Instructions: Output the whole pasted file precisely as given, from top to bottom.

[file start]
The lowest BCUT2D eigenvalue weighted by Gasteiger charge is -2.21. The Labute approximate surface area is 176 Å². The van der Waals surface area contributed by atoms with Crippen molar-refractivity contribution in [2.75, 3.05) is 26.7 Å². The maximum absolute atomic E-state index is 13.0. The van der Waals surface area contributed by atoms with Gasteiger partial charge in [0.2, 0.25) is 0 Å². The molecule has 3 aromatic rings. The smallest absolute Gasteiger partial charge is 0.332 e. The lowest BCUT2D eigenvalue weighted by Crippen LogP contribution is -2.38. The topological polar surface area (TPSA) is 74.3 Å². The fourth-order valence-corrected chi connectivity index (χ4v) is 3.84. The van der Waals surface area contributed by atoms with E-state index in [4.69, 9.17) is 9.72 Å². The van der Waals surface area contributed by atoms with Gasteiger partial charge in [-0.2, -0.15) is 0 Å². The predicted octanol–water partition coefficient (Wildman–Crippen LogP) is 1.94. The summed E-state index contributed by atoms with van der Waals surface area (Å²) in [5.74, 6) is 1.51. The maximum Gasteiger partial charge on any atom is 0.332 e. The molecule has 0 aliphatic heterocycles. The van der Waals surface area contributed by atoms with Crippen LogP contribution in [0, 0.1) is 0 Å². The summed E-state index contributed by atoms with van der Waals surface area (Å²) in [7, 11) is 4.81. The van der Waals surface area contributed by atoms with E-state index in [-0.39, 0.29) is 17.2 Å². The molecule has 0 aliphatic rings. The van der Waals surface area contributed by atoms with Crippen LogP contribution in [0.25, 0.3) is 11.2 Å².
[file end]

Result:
The lowest BCUT2D eigenvalue weighted by Gasteiger charge is -2.21. The Labute approximate surface area is 176 Å². The van der Waals surface area contributed by atoms with Crippen molar-refractivity contribution in [2.75, 3.05) is 26.7 Å². The maximum absolute atomic E-state index is 13.0. The van der Waals surface area contributed by atoms with Gasteiger partial charge in [0.2, 0.25) is 0 Å². The molecule has 3 aromatic rings. The smallest absolute Gasteiger partial charge is 0.332 e. The lowest BCUT2D eigenvalue weighted by Crippen LogP contribution is -2.38. The topological polar surface area (TPSA) is 74.3 Å². The fourth-order valence-corrected chi connectivity index (χ4v) is 3.84. The van der Waals surface area contributed by atoms with E-state index in [4.69, 9.17) is 9.72 Å². The van der Waals surface area contributed by atoms with Gasteiger partial charge in [-0.2, -0.15) is 0 Å². The predicted octanol–water partition coefficient (Wildman–Crippen LogP) is 1.94. The summed E-state index contributed by atoms with van der Waals surface area (Å²) in [5.74, 6) is 1.51. The maximum Gasteiger partial charge on any atom is 0.332 e. The molecule has 0 aliphatic heterocycles. The van der Waals surface area contributed by atoms with Crippen LogP contribution in [0, 0.1) is 0 Å². The summed E-state index contributed by atoms with van der Waals surface area (Å²) in [7, 11) is 4.81. The van der Waals surface area contributed by atoms with E-state index in [-0.39, 0.29) is 17.2 Å². The molecule has 0 aliphatic rings. The van der Waals surface area contributed by atoms with Crippen LogP contribution in [0.25, 0.3) is 11.2 Å².